I included Damon only because some people were talking about his candidacy in September, but no, just no. His only leg to stand on is comparing himself to Ichiro (lots of hits, ignore everything else!), but he’s just a poor man’s version of that skillset, and he wasn’t kept out of MLB due to forces beyond his control. If he hangs on long enough to get 3,000 hits, he’ll get some votes, but I think most people realize that he was never an elite player, and I can’t see him getting in, even if he hits that milestone.

Off to a good start – keep it up and we’ll talk.

Johan Santana (+46.2 WAR), Miguel Cabrera (+43.7 WAR), David Wright (+39.3 WAR), Joe Mauer (+35.7 WAR), Jose Reyes (+33.4 WAR), Felix Hernandez (+32.7 WAR), Justin Verlander (+32.4 WAR), Hanley Ramirez (+31.1 WAR), Tim Lincecum (+27.9 WAR), Evan Longoria (+26.9 WAR), Ryan Braun (+25.8 WAR), Brian McCann (+25.1 WAR), Troy Tulowitzki (+24.5 WAR), Prince Fielder (+23.4 WAR), Joey Votto (+22.8 WAR).

This group of mostly young guys (and Santana, who likely needs a strong comeback and a few more good years to meet most people’s longevity requirements) have all performed at HOF levels, but just haven’t been around long enough to have had a sustained Cooperstown-worthy peak just yet. They all have the potential to end up in the Hall, but injury and unexpected decline will likely weed out a good chunk of these guys.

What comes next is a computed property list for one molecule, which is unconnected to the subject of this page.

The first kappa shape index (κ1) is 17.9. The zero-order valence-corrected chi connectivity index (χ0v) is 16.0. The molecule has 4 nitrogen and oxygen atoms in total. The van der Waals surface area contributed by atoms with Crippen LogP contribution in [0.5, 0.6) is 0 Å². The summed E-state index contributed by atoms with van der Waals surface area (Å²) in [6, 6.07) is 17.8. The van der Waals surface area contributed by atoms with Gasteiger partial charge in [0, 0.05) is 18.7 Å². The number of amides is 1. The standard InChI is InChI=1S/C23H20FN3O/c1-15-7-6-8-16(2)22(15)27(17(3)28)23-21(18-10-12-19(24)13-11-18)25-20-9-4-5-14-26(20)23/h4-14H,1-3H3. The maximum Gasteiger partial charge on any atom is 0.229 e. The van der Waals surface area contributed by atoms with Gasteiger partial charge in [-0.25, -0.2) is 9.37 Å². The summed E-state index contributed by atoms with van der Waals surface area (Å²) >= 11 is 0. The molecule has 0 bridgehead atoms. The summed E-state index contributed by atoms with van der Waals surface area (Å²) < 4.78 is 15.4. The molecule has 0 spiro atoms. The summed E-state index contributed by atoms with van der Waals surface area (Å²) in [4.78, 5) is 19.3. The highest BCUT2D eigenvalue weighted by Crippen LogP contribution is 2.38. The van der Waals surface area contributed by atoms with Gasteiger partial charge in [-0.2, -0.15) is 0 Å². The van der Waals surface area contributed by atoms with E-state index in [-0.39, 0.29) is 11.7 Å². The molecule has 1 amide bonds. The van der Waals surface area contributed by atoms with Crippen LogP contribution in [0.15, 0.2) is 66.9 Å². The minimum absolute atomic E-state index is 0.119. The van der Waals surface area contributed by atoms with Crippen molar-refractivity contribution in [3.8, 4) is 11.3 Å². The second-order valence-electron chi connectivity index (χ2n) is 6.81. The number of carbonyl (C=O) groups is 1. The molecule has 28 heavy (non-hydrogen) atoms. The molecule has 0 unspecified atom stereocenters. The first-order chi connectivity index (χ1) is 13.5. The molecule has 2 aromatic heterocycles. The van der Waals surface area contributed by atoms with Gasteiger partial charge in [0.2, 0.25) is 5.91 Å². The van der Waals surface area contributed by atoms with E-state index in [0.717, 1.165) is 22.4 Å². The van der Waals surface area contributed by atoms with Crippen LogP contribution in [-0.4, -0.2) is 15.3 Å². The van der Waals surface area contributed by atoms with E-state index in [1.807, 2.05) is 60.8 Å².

Overall, if the sport closed it’s doors today and we had to make our decisions based on performance up to this point, I’d say there’s probably something like 10 Hall of Famers currently playing the sport. Everyone’s group might be a little different, but depending on how high your personal standard is, there’s something like 5-15 legitimate candidates, and then another 15 who have shown HOF potential.

Going through this, I was surprised just how few pitchers there are who look like they’ll get in. After Halladay and Rivera, the drop-off is pretty extreme. It looks like we’re headed for a pretty decent stretch of time where Cooperstown only welcomes position players, because the pickings on the pitching side are kind of slim at the moment.

Update: As pointed out by multiple commenters, Todd Helton belongs in this discussion, but I’d slot him into the “close but not quite” category. Like Abreu, he specialized in walks and doubles, and voters aren’t going to take kindly to that skillset from a guy who spent his career in Colorado. I just don’t see him getting a lot of support, especially since the bar for first baseman during his era is going to be really high.

Dave is the Managing Editor of FanGraphs.

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12 years ago


Why do you think the lack of pitchers is present? Is it because the field has moved a lot closer to the elite in recent years? Or is it because the majority of the top tier pitchers at this point in time are a lot of guys who have been in the league/at that level for less than five years? Or do you think there is something else that I am missing?



12 years ago
Reply to  Cody

I hate to give such a generic answer, but I think it is just a cyclical thing. For all the talk of the “era of offense” 25 year stretch from (roughly) 1985 to 2010 or so, probably saw more elite pitchers than any other in the games history and that is reflected in glut of pitchers who will be coming up for inductions in the next few years (Clemens, Maddux, Glavine, Johnson, Smoltz, Pedro, Schilling, Mussina and Hoffman).

As such, it’s not all the surprising that we would see a drop in number of top pitchers, especially since the decreased run scoring we have seen over the past few years has made it more difficult for individual pitchers to stand out.